Laps two and three were also great, with my race alternating between extended periods of riding alone and being with people, most of whom were great to chat with. By this time Danielle had reached the aid station so I was able to stop briefly, see her and give her a kiss, then carry on. At one point I was riding along with a single speed guy (#89) from AUXILIARY Design & Advertising when I slightly overshot a downhill sandy corner (just after Porn Ridge) on lap three fell over. Thankfully it was no big deal, and I was able to get up and carry on without any problems. I rode away from him on a road section, but he passed me when I stopped to pee,  and I didn’t see him again until the end where he had finished 50 seconds faster than me — probably right about the time I was standing at the side of the course.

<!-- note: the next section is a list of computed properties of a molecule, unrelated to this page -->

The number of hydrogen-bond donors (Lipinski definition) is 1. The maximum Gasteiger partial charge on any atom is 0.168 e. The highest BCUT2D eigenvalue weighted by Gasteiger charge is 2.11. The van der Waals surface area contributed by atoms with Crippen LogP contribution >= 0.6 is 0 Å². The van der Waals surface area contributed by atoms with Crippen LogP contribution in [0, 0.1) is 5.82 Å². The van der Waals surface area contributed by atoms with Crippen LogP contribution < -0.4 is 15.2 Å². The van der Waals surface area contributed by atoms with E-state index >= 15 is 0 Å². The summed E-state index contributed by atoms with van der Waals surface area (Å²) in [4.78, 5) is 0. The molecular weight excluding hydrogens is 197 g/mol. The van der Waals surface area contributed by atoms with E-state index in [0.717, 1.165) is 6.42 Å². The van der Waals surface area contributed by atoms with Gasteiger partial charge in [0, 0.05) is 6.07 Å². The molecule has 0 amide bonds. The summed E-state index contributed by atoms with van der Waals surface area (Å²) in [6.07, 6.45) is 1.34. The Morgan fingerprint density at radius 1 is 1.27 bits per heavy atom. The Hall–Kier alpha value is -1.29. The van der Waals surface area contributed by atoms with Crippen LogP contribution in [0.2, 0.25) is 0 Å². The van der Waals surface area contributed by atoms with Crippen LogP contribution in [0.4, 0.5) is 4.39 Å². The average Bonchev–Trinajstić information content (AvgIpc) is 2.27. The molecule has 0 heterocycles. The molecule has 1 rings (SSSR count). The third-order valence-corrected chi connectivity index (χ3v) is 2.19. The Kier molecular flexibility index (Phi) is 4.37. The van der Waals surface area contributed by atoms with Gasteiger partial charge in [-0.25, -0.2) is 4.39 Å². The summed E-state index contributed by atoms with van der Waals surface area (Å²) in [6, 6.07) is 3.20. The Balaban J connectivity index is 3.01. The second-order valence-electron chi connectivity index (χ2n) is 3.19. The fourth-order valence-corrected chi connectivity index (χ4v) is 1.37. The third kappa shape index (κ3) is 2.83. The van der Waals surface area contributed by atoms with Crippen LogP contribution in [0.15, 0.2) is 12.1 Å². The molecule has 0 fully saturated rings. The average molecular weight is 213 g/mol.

Just after setting out at on lap three I noticed that I’d done fairly consistent 3:20 laps, and found that if I pushed a little bit I just might, maybe, be able to do a sub-10 hour Lumberjack. Having not finished in 2012 and done 11:03 in 2013, cutting more than an hour off my best time would feel great, so I went for it. I ended up coming in at 9:51:41 and didn’t get lapped by the leaders. My specific lap times were 3:18:05, 3:25:11, 3:08:26, but the first and second lap times both include the time spent in the pit area, because this was before the lap crossing. (According to these times I technically was lapped by the leaders, but I was at the tent after my second lap and watched Christian Tanguy finish, so I don’t consider that a lapping. After my second lap I took time to lube my chain, so this extended that lap even further. I suspect that my laps were otherwise pretty consistent.)